by: John R. Zaleski, Ph.D., CPHIMS
More than half of U.S. hospitals and health systems are planning to purchase and implement a medical device integration (MDI) solution. This is quite a difference from, say, five years ago. There are a number of reasons motivating this. Partially, the maturing deployment of electronic health record systems; partially, the maturing of the complexity of integration that requires higher-frequency, higher accuracy, higher fidelity data, such as clinical decision support methods within electronic health record systems; partially, the motivation of Meaningful Use and needs for improvement in patient safety; partially the PP-ACA. Other specific motivations, such as the recognition that improved patient care management can be achieved through better, more accurate data. Furthermore, MDI is an essential element for achieving better patient safety.
Improvements in patient safety through better data. For example, communication of data that can be used for patient care management. The 2012 AAMI/FDA Medical Device Interoperability Summit identified “Seven Clarion Themes”. Foremost, interoperability impacts patient safety. The ECRI Institute identified interoperability within the Top 10 Health Technology Hazards for 2013. Based on a 2012 AAMI survey of HIT professionals in 1,900 U.S. hospitals, interoperability issues placed first & second on the AAMI list of Top 10 Medical Device Challenges. Specifically,
- Medical devices and systems on the IT network (cited by 72 percent of respondents);
- Integrating device data into electronic health records (EHRs) (cited by 65 percent of respondents)
Studies of the benefits of receiving patient care data into electronic health record systems as a mechanism for improving nurse-charting workflow have been reported by individual institutions in terms of time to chart. But, the West Health™ Institute, in a report published in 2013 (“The value of medical device interoperability: improving patient care with more than $30 billion in annual health care savings”), as per the title suggests, estimated that through their top-down and bottom-up modeling, an annual saving of $30 billion may be liberated by widespread adoption of functional interoperability for medical devices.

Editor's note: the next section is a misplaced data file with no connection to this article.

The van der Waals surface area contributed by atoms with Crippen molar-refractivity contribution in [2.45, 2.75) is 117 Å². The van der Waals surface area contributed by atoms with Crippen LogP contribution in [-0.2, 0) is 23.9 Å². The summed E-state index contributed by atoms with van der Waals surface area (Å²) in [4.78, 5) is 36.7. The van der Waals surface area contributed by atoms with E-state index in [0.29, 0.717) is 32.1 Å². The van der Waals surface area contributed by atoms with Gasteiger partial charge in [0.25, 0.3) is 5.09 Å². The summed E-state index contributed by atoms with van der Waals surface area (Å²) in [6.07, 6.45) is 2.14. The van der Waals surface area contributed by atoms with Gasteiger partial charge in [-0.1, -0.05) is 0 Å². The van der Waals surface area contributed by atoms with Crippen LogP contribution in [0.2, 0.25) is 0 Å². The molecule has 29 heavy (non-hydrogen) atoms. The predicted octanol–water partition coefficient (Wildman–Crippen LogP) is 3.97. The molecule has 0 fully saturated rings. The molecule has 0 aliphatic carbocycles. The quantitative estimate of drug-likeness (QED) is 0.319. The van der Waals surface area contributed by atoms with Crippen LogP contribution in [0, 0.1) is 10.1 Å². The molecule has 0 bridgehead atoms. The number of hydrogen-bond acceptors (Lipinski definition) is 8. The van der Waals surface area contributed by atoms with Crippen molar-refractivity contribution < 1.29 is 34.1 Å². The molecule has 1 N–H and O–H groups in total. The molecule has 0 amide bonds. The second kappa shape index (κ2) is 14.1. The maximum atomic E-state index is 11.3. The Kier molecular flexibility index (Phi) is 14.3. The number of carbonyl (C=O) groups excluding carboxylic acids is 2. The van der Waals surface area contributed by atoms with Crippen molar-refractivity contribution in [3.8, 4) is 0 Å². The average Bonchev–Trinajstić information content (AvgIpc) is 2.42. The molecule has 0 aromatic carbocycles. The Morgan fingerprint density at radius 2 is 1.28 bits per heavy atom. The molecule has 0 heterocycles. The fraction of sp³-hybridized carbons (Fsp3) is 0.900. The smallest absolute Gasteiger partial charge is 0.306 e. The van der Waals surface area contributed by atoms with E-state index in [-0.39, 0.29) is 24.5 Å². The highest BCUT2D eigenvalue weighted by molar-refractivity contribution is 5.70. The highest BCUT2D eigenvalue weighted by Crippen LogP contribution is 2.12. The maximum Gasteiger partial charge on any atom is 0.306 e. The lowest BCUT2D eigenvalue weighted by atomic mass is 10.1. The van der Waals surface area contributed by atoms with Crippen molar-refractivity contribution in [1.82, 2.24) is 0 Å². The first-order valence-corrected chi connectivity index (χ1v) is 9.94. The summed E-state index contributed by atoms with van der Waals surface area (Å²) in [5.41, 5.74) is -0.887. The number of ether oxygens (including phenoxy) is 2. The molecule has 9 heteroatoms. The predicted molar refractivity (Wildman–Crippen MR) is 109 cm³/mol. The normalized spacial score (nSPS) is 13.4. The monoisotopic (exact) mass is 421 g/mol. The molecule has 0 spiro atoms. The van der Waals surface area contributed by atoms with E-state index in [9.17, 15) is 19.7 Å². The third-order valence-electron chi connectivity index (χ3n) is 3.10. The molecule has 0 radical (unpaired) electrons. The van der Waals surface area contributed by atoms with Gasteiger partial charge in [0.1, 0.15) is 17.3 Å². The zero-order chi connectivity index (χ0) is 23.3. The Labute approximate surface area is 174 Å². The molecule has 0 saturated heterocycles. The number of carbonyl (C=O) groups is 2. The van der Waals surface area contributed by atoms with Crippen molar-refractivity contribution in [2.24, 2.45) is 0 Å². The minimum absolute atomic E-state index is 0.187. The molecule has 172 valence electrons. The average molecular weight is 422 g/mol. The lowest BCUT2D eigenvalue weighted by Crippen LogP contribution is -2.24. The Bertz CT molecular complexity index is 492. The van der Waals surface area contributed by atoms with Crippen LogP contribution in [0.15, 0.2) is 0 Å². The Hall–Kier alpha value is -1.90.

As a researcher with more than 20 years working with medical devices and as a product developer and inventor, the following trends and major milestones are, in my opinion, the recognition of the value of MDI, which occurred not too long after electronic health record systems became widespread, perhaps not quite 10 years ago; then, the motivating Federal guidelines surrounding Meaningful Use Stages 1 & 2; the PP-ACA also provided some motivation. But, beyond that, my opinion is that receipt of data into the electronic health record systems motivated new ideas about what to do with those data. This, in my opinion, is leading to “higher-level” use cases other than charting. For example, use of the data to assist in improved patient care management and clinical decision making. When I started in this field, I was a graduate student and needed to collect data on live patients whom I was studying to develop methods for weaning from post-operative mechanical ventilation. I was running a study on patients recovering from coronary artery bypass grafting surgery and was following “my” patients from surgery through to extubation from mechanical ventilation in surgical intensive care and general surgery. When I was conducting this study, it was years before the commercial electronic health record system was widely publicized. Furthermore, none of the medical devices with which I was working had any automated data collection capability that was exploited within the hospital system I was working. Hence, I had to write my own code and perform data collection on my own, right at the patient bedside. My purpose was in using the data to develop models of patient state; to better predict time-based changes in physiologic and respiratory parameters, and guided by patient demographics, intakes and outputs, and other information. Yet, what was really lacking was a way to collect this information using an automated, standardized approach. So, I got into the MDI field as it was a necessary utility to meet my ultimate needs: complete data for better clinical decision making.
John R. Zaleski, Ph.D., CPHIMS, is the author of Connected Medical Devices: Integrating Patient Care Data in Healthcare Systems (HIMSS Books, 2015).